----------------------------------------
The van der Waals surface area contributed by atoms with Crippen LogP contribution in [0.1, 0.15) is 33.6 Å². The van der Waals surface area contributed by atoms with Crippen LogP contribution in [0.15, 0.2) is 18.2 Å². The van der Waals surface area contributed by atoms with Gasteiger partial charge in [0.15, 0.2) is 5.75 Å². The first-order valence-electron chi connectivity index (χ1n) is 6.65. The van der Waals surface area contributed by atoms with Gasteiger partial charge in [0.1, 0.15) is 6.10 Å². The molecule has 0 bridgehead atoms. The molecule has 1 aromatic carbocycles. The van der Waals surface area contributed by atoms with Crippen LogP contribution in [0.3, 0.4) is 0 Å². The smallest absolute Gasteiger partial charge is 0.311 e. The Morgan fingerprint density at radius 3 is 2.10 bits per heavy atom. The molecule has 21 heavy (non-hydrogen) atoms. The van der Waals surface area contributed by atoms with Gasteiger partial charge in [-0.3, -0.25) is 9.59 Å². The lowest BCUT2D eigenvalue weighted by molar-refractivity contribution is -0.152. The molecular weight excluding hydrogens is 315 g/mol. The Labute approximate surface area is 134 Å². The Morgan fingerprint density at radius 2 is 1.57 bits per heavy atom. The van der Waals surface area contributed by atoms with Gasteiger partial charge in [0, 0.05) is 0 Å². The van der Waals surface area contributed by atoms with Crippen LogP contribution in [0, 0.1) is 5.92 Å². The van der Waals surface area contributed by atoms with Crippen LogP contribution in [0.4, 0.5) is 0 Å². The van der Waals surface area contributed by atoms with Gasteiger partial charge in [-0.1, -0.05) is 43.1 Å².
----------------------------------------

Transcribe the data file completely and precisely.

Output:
The van der Waals surface area contributed by atoms with Crippen LogP contribution in [0.1, 0.15) is 33.6 Å². The van der Waals surface area contributed by atoms with Crippen LogP contribution in [0.15, 0.2) is 18.2 Å². The van der Waals surface area contributed by atoms with Gasteiger partial charge in [0.15, 0.2) is 5.75 Å². The first-order valence-electron chi connectivity index (χ1n) is 6.65. The van der Waals surface area contributed by atoms with Gasteiger partial charge in [0.1, 0.15) is 6.10 Å². The molecule has 0 bridgehead atoms. The molecule has 1 aromatic carbocycles. The van der Waals surface area contributed by atoms with Crippen LogP contribution in [0.3, 0.4) is 0 Å². The smallest absolute Gasteiger partial charge is 0.311 e. The Morgan fingerprint density at radius 3 is 2.10 bits per heavy atom. The molecule has 21 heavy (non-hydrogen) atoms. The van der Waals surface area contributed by atoms with Gasteiger partial charge in [-0.3, -0.25) is 9.59 Å². The lowest BCUT2D eigenvalue weighted by molar-refractivity contribution is -0.152. The molecular weight excluding hydrogens is 315 g/mol. The Labute approximate surface area is 134 Å². The Morgan fingerprint density at radius 2 is 1.57 bits per heavy atom. The van der Waals surface area contributed by atoms with Gasteiger partial charge in [0, 0.05) is 0 Å². The van der Waals surface area contributed by atoms with Crippen LogP contribution in [0, 0.1) is 5.92 Å². The van der Waals surface area contributed by atoms with Crippen LogP contribution in [0.4, 0.5) is 0 Å². The van der Waals surface area contributed by atoms with Gasteiger partial charge in [-0.1, -0.05) is 43.1 Å².